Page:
Owen Miller, 21, made quite a jump from last year’s draft, skipping High-A after spending only 26 games in Low-A last summer. The infielder didn’t disappoint with a .290/.355/.430 slash line. He led the Texas League with 147 hits and played a solid shortstop and second base. While not as flashy as many of the middle infielders in the organization, the Illinois State product looks destined to play in the Majors. After signing as a minor league free agent and missing the first month of the season with an injury Ivan Castillo, 24, led the Texas League in hitting at .313 and the switch-hitter posted a wRC+ of 124. He’s limited to second base and most of his offensive value is wrapped up in his ability to make contact, as he walked only 20 times in 452 plate appearances. Castillo can become a minor league free agent again and with the organization’s depth in the middle of the infield, he may be playing elsewhere next year.

Hudson Potts came into the season as the Sod Poodles’ top prospect, but struggled mightily to make contact and had a strikeout rate well above his on-base percentage when he hit the disabled list in early June. The 20-year-old showed showed encouraging signs of progress when he returned in the second half and cut his strikeout rate to 20% over his final 125 plate appearances. He’ll likely return to Amarillo to open the 2020 season. … Reed, 24, shined in last year’s Future’s Game after dominating the Cal League. While he’s shown ability in spurts in Double-A since then, they have been too infrequent. When he makes contact, the 6-foot-4 former Florida Gator can do damage, but with 126 strikeouts in 121 games in one of the better hitting environments in the minor leagues, it didn’t happen often enough. After Cuban countrymate Adrian Morejon, Jorge Oña‘s $7 million bonus was the second-highest in the Padres’ 2016 international free agent spree. After two seasons where he struggled with nagging injuries, he got off to a great start with a .348/.417/.539 line in his first 25 games before going down with a season-ending shoulder injury. The 22-year-old will need to show out when he gets back on the field in 2020.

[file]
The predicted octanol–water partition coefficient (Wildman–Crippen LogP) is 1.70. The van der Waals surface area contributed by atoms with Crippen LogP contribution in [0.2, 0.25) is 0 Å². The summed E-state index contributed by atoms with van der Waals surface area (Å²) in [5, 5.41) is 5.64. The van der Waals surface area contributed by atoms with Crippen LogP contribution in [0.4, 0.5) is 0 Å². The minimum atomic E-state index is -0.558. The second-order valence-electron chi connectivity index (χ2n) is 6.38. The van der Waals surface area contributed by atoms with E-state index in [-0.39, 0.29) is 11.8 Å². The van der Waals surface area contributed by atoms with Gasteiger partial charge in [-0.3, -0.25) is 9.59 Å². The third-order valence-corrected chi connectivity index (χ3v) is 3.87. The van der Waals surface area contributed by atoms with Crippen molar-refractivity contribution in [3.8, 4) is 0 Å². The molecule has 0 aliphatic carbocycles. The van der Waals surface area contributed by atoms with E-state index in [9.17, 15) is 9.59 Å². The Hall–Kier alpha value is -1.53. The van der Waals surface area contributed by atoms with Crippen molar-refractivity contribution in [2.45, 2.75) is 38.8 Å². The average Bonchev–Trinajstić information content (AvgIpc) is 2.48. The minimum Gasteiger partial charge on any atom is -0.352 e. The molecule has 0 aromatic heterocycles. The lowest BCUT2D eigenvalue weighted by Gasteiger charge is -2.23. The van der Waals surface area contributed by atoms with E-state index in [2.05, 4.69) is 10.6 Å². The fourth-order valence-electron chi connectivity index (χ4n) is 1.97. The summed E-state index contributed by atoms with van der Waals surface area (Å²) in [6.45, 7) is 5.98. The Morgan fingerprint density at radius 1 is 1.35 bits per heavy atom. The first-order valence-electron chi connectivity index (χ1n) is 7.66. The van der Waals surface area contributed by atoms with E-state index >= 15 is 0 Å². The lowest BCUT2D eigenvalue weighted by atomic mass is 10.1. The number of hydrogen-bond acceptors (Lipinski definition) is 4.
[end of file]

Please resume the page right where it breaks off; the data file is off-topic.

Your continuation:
Posted by John Conniff

John grew up in Poway and has written for MadFriars since 2004. He has written articles for Baseball America, FoxSports San Diego, the El Paso Times, San Antonio Express-News, Amarillo Globe-News, Fort Wayne Journal-Gazette and Pacific Daily News in addition to appearing on numerous radio programs and podcasts. He can also break down the best places to eat for all five of the affiliates. There is no best place to eat in Peoria, Arizona.

One Comment

  1. […] a 24-year-old second baseman, put things together in his first season with the organization, winning the Texas League batting title. The switch-hitter could conceivably still be a target in […]